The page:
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Journal Article

Carbon isotope fractionation by the marine ammonia-oxidizing archaeon Nitrosopumilus maritimus


Koenneke,  M.
Department of Microbiology, Max Planck Institute for Marine Microbiology, Max Planck Society;

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Koenneke, M., Lipp, J. S., & Hinrichs, K. U. (2012). Carbon isotope fractionation by the marine ammonia-oxidizing archaeon Nitrosopumilus maritimus. Organic Geochemistry, 48, 21-24.

Cite as: http://hdl.handle.net/21.11116/0000-0001-C803-A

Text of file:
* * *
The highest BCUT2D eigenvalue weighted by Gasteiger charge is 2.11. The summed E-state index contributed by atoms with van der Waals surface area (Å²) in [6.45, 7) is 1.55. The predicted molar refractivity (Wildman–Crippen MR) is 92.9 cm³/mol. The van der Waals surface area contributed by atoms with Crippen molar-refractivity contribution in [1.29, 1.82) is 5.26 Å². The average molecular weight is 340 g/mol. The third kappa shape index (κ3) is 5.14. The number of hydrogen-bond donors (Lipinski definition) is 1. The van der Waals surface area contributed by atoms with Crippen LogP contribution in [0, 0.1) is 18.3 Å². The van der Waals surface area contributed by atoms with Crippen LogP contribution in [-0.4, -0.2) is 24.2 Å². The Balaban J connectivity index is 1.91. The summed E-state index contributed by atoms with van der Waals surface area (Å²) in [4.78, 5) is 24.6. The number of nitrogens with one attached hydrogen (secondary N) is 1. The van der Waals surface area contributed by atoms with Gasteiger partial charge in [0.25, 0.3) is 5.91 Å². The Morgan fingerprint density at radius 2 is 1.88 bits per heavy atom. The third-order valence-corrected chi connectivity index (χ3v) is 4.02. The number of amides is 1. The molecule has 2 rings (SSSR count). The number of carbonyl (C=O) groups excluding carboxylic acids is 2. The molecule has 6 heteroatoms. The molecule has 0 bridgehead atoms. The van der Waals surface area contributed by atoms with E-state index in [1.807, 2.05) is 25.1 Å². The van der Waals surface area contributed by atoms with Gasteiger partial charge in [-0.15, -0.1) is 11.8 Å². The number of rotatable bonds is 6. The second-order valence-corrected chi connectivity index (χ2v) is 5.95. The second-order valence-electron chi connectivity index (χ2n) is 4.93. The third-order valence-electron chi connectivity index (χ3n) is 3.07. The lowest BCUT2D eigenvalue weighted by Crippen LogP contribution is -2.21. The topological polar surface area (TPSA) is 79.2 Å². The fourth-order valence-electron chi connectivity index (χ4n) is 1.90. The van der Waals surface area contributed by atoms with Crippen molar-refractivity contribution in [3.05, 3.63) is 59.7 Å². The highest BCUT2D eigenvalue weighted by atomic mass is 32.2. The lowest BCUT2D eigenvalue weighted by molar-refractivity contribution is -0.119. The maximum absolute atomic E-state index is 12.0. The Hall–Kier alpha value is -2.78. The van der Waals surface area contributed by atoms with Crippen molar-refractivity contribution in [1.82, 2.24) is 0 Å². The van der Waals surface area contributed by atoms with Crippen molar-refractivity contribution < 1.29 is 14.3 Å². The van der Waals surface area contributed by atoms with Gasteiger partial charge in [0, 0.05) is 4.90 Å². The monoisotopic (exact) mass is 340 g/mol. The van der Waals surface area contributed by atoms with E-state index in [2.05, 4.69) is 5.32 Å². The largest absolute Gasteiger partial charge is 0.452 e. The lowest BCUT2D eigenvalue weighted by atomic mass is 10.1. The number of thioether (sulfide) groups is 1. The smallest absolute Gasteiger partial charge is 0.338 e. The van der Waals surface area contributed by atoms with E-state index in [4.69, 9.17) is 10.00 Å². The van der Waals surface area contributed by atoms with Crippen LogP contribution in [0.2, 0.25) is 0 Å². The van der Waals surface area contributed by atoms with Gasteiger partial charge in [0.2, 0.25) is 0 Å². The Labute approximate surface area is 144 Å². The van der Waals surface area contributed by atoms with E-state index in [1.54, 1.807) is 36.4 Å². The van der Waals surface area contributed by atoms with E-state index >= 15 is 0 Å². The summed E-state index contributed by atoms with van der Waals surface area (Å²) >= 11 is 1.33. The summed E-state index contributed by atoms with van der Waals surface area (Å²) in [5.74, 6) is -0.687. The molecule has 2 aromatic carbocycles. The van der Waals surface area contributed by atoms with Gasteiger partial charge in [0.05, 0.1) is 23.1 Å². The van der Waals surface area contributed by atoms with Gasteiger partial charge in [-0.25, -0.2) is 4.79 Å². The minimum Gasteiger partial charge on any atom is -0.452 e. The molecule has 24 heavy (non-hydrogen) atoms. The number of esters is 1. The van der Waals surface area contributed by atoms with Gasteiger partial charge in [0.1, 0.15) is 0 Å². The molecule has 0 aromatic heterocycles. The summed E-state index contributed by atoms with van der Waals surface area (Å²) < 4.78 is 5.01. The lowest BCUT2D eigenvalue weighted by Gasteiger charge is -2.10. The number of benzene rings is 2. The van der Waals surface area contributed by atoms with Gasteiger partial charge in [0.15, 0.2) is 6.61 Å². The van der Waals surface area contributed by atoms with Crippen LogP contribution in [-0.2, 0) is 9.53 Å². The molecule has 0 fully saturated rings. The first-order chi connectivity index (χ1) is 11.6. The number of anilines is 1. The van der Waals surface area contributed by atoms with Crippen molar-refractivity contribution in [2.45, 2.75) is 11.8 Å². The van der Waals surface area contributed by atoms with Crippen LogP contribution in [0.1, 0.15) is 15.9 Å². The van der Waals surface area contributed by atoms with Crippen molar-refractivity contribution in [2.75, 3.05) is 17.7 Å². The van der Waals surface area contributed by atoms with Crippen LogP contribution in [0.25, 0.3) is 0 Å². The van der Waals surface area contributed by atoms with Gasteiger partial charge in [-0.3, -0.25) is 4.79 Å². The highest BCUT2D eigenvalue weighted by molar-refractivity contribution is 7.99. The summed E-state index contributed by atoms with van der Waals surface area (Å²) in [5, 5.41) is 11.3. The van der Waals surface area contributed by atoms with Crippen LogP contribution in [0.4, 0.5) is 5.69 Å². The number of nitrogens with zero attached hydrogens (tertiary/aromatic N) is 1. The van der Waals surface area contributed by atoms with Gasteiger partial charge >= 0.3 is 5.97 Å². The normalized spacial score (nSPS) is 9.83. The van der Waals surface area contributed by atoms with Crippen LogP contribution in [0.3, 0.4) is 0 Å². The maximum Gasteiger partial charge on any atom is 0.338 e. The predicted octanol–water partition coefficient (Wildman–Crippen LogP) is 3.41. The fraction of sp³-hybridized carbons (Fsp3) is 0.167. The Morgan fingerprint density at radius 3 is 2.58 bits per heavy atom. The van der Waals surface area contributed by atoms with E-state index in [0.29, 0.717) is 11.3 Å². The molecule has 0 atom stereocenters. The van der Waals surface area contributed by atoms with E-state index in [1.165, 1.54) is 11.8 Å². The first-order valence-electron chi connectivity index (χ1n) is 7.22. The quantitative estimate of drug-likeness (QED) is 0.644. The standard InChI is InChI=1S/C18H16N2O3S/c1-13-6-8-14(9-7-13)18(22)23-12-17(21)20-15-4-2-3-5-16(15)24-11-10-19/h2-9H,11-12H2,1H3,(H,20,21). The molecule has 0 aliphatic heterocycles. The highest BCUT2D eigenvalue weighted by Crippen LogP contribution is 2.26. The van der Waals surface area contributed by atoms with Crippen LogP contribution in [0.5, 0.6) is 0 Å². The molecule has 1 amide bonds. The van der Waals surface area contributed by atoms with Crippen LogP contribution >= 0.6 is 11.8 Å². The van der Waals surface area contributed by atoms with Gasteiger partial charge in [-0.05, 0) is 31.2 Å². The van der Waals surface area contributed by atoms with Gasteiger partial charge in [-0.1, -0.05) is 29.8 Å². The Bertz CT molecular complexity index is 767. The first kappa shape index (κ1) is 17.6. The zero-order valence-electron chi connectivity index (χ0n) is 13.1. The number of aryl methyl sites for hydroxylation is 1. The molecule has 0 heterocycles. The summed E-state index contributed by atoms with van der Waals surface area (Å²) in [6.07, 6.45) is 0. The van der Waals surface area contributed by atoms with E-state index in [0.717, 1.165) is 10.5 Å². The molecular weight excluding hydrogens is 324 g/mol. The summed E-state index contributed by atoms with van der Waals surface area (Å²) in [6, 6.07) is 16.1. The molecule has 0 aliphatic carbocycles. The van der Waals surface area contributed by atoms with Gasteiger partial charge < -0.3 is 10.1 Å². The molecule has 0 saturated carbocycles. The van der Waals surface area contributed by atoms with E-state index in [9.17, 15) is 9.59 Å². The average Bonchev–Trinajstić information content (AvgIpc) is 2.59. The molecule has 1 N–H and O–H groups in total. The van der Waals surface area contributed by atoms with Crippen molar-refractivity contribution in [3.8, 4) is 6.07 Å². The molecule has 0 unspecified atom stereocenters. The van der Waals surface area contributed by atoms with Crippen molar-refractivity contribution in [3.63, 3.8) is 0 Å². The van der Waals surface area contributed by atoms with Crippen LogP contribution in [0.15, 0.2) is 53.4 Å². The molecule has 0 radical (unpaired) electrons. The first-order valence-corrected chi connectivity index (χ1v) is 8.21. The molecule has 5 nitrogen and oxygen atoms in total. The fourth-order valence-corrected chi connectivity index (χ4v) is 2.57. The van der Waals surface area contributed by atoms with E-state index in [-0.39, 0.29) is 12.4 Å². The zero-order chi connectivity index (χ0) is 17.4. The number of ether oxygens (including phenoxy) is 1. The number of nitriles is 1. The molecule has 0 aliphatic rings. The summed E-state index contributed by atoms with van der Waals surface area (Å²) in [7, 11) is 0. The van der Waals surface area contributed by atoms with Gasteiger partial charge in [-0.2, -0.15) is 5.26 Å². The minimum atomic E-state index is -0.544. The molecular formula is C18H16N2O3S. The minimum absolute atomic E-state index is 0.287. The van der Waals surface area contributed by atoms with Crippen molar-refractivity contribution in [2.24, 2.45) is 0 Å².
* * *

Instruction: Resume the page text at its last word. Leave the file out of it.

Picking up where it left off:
Ammonia-oxidizing archaea (AOA) are abundant and widely distributed microorganisms in aquatic and terrestrial habitats. By catalyzing the first and rate limiting step in nitrification, these chemolithoautotrophs play a significant role in the global nitrogen cycle and contribute to primary production. Here, the carbon isotopic fractionation relative to inorganic carbon source was determined for bulk biomass, biphytanes and polar lipid bound sugars of a marine AOA pure culture. Bulk biomass and biphytanes from Nitrosopumilus maritimus showed identical carbon isotope fractionation (εDIC/bulk and εDIC/byphytanes) of ca. −20‰. The glycoside head groups were mainly glucose, mannose and inositol, and exhibited different carbon isotopic composition. In general, these monosaccharides were enriched in 13C (ε −6.1‰ to −13.8‰) relative to bulk biomass and biphytanes. The fact that the carbon isotope composition of the biphytanes reflected that of the bulk biomass of N. maritimus suggests that the depletion of 13C in both biomass and biphytanes resulted mainly from the carbon isotope discrimination by the bicarbonate-fixing enzyme in the autotrophic hydroxypropionate/hydroxybutyrate cycle. Our results further revealed that lipid compounds represent suitable biomarkers for determining δ13C values of archaeal ammonia oxidizers without biosynthetic correction.